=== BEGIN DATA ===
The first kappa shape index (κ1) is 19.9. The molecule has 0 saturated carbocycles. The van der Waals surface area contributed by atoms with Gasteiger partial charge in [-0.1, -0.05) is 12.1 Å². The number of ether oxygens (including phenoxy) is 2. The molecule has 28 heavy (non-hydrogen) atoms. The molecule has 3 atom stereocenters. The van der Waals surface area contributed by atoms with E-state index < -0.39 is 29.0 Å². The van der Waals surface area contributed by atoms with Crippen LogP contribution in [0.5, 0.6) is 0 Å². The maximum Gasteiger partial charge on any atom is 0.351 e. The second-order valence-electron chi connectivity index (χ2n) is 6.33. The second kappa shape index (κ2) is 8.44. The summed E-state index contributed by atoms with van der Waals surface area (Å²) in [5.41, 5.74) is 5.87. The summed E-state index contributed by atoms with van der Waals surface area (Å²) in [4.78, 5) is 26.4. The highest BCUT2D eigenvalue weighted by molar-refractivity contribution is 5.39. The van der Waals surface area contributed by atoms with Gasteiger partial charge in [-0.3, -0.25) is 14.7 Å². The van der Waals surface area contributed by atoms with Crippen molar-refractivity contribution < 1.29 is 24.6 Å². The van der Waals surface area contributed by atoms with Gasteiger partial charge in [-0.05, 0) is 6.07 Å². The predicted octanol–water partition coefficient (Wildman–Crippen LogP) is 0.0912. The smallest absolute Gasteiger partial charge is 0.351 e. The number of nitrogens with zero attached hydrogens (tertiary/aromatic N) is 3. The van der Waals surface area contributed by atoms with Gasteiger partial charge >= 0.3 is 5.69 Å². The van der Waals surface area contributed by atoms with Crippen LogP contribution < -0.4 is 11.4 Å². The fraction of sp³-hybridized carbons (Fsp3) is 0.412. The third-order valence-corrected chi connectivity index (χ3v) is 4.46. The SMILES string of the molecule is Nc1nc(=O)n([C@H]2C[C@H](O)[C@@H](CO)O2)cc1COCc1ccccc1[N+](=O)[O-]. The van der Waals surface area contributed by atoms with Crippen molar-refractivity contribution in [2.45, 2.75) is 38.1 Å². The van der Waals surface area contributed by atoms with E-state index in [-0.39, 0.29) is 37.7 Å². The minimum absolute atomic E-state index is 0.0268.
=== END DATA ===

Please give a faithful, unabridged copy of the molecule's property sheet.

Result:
The first kappa shape index (κ1) is 19.9. The molecule has 0 saturated carbocycles. The van der Waals surface area contributed by atoms with Gasteiger partial charge in [-0.1, -0.05) is 12.1 Å². The number of ether oxygens (including phenoxy) is 2. The molecule has 28 heavy (non-hydrogen) atoms. The molecule has 3 atom stereocenters. The van der Waals surface area contributed by atoms with E-state index < -0.39 is 29.0 Å². The van der Waals surface area contributed by atoms with Crippen LogP contribution in [0.5, 0.6) is 0 Å². The maximum Gasteiger partial charge on any atom is 0.351 e. The second-order valence-electron chi connectivity index (χ2n) is 6.33. The second kappa shape index (κ2) is 8.44. The summed E-state index contributed by atoms with van der Waals surface area (Å²) in [5.41, 5.74) is 5.87. The summed E-state index contributed by atoms with van der Waals surface area (Å²) in [4.78, 5) is 26.4. The highest BCUT2D eigenvalue weighted by molar-refractivity contribution is 5.39. The van der Waals surface area contributed by atoms with Gasteiger partial charge in [-0.3, -0.25) is 14.7 Å². The van der Waals surface area contributed by atoms with Crippen molar-refractivity contribution < 1.29 is 24.6 Å². The van der Waals surface area contributed by atoms with Gasteiger partial charge in [-0.05, 0) is 6.07 Å². The predicted octanol–water partition coefficient (Wildman–Crippen LogP) is 0.0912. The smallest absolute Gasteiger partial charge is 0.351 e. The number of nitrogens with zero attached hydrogens (tertiary/aromatic N) is 3. The van der Waals surface area contributed by atoms with Gasteiger partial charge >= 0.3 is 5.69 Å². The van der Waals surface area contributed by atoms with Crippen LogP contribution < -0.4 is 11.4 Å². The fraction of sp³-hybridized carbons (Fsp3) is 0.412. The third-order valence-corrected chi connectivity index (χ3v) is 4.46. The SMILES string of the molecule is Nc1nc(=O)n([C@H]2C[C@H](O)[C@@H](CO)O2)cc1COCc1ccccc1[N+](=O)[O-]. The van der Waals surface area contributed by atoms with Crippen molar-refractivity contribution in [2.45, 2.75) is 38.1 Å². The van der Waals surface area contributed by atoms with E-state index in [-0.39, 0.29) is 37.7 Å². The minimum absolute atomic E-state index is 0.0268.